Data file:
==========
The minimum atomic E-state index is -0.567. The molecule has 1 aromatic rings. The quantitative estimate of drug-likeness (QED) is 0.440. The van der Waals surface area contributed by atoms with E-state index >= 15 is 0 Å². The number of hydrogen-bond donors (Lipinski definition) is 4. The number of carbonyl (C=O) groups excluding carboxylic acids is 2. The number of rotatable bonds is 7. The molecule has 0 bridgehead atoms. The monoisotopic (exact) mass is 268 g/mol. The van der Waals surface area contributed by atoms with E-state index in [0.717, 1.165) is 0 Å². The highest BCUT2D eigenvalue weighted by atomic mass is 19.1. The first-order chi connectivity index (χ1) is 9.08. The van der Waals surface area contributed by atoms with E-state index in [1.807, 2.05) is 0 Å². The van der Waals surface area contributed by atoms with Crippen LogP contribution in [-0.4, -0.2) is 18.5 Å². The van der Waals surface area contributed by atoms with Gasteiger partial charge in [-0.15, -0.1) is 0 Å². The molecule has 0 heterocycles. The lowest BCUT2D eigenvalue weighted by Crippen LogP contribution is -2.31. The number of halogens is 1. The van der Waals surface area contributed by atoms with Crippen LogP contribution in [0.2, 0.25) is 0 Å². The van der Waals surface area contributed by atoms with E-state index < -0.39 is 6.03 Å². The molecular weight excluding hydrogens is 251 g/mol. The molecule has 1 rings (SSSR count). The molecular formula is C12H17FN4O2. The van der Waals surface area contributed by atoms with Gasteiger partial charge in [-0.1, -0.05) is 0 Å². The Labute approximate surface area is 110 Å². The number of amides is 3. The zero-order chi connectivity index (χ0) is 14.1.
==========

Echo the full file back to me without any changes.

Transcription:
The minimum atomic E-state index is -0.567. The molecule has 1 aromatic rings. The quantitative estimate of drug-likeness (QED) is 0.440. The van der Waals surface area contributed by atoms with E-state index >= 15 is 0 Å². The number of hydrogen-bond donors (Lipinski definition) is 4. The number of carbonyl (C=O) groups excluding carboxylic acids is 2. The number of rotatable bonds is 7. The molecule has 0 bridgehead atoms. The monoisotopic (exact) mass is 268 g/mol. The van der Waals surface area contributed by atoms with E-state index in [0.717, 1.165) is 0 Å². The highest BCUT2D eigenvalue weighted by atomic mass is 19.1. The first-order chi connectivity index (χ1) is 9.08. The van der Waals surface area contributed by atoms with E-state index in [1.807, 2.05) is 0 Å². The van der Waals surface area contributed by atoms with Crippen LogP contribution in [-0.4, -0.2) is 18.5 Å². The van der Waals surface area contributed by atoms with Gasteiger partial charge in [-0.15, -0.1) is 0 Å². The molecule has 0 heterocycles. The lowest BCUT2D eigenvalue weighted by Crippen LogP contribution is -2.31. The number of halogens is 1. The van der Waals surface area contributed by atoms with Crippen LogP contribution in [0.2, 0.25) is 0 Å². The van der Waals surface area contributed by atoms with E-state index < -0.39 is 6.03 Å². The molecular weight excluding hydrogens is 251 g/mol. The molecule has 1 rings (SSSR count). The molecular formula is C12H17FN4O2. The van der Waals surface area contributed by atoms with Gasteiger partial charge in [-0.1, -0.05) is 0 Å². The Labute approximate surface area is 110 Å². The number of amides is 3. The zero-order chi connectivity index (χ0) is 14.1.